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Today we use our computers to do so many things. We go online to search for information, shop, bank, do homework, play games, and stay in touch with family and friends. As a result, our computers contain a wealth of personal information about us. This may include banking and other financial records, and medical information - information that we want to protect. If your computer is not protected, identity thieves and other fraudsters may be able to get access and steal your personal information. Spammers could use your computer as a "zombie drone" to send spam that looks like it came from you. Malicious viruses or spyware could be deposited on your computer, slowing it down or destroying files.
By using safety measures and good practices to protect your home computer, you can protect your privacy and your family. The following tips are offered to help you lower your risk while you're online.
A firewall is a software program or piece of hardware that blocks hackers from entering and using your computer. Hackers search the Internet the way some telemarketers automatically dial random phone numbers. They send out pings (calls) to thousands of computers and wait for responses. Firewalls prevent your computer from responding to these random calls. A firewall blocks communications to and from sources you don't permit. This is especially important if you have a high-speed Internet connection, like DSL or cable.
Some operating systems have built-in firewalls that may be shipped in the "off" mode. Be sure to turn your firewall on. To be effective, your firewall must be set up properly and updated regularly. Check your online "Help" feature for specific instructions.
Anti-virus software protects your computer from viruses that can destroy your data, slow down or crash your computer, or allow spammers to send email through your account. Anti-virus protection scans your computer and your incoming email for viruses, and then deletes them. You must keep your anti-virus software updated to cope with the latest "bugs" circulating the Internet. Most anti-virus software includes a feature to download updates automatically when you are online. In addition, make sure that the software is continually running and checking your system for viruses, especially if you are downloading files from the Web or checking your email. Set your anti-virus software to check for viruses when you first turn on your computer. You should also give your system a thorough scan at least twice a month.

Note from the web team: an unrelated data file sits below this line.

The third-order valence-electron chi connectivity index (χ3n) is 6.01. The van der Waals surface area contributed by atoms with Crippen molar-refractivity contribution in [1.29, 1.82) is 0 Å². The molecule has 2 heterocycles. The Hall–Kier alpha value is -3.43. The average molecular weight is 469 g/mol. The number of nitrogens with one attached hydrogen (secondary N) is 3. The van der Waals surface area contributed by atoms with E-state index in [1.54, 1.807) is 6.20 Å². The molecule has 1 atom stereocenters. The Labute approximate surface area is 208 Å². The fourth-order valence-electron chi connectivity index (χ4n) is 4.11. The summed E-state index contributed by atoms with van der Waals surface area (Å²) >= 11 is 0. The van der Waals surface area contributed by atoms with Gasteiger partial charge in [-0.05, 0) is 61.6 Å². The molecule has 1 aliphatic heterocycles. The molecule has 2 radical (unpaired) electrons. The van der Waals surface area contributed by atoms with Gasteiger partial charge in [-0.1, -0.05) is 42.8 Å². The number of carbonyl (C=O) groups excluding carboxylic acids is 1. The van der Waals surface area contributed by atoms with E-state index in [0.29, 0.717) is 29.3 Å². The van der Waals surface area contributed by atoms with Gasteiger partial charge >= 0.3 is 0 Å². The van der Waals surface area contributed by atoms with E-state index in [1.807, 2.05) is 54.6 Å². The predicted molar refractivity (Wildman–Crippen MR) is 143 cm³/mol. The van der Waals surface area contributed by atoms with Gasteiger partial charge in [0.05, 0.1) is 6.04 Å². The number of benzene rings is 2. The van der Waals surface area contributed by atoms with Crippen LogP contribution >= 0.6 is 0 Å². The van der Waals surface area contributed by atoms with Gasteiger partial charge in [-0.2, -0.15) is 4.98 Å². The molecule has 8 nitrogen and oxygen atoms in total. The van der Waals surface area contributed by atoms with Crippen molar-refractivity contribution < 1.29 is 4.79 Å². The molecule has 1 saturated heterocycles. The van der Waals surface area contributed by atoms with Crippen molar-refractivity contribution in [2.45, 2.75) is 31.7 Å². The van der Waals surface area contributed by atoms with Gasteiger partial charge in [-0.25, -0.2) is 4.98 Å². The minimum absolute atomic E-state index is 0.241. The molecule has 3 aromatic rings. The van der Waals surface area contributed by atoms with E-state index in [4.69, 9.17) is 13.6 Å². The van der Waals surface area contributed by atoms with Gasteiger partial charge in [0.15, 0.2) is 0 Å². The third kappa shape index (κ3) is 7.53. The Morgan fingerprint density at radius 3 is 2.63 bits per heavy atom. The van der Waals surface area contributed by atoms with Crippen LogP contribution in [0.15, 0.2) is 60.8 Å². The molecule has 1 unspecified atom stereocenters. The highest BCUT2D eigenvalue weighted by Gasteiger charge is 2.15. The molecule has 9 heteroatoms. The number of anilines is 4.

Spyware is software installed without your knowledge or consent that can monitor your online activities and collect personal information while you surf the Web. Some kinds of spyware, called keyloggers, record everything you key in - including your passwords and financial information. Signs that your computer may be infected with spyware include a sudden flurry of pop-up ads, being taken to Web sites you don't want to go to, and generally slowed performance.
Spyware protection is included in some anti-virus software programs. Check your anti-virus software documentation for instructions on how to activate the spyware protection features. You can buy separate anti-spyware software programs. Keep your anti-spyware software updated and run it regularly.
To avoid spyware in the first place, download software only from sites you know and trust. Piggybacking spyware can be an unseen cost of many "free" programs. Don't click on links in pop-up windows or in spam email.
Hackers are constantly trying to find flaws or holes in operating systems and browsers. To protect your computer and the information on it, put the security settings in your system and browser at medium or higher. Check the "Tool" or "Options" menus for how to do this. Update your system and browser regularly, taking advantage of automatic updating when it's available. Windows Update is a service offered by Microsoft. It will download and install software updates to the Microsoft Windows Operating System, Internet Explorer, Outlook Express, and will also deliver security updates to you. Patching can also be run automatically for other systems, such as Macintosh Operating System.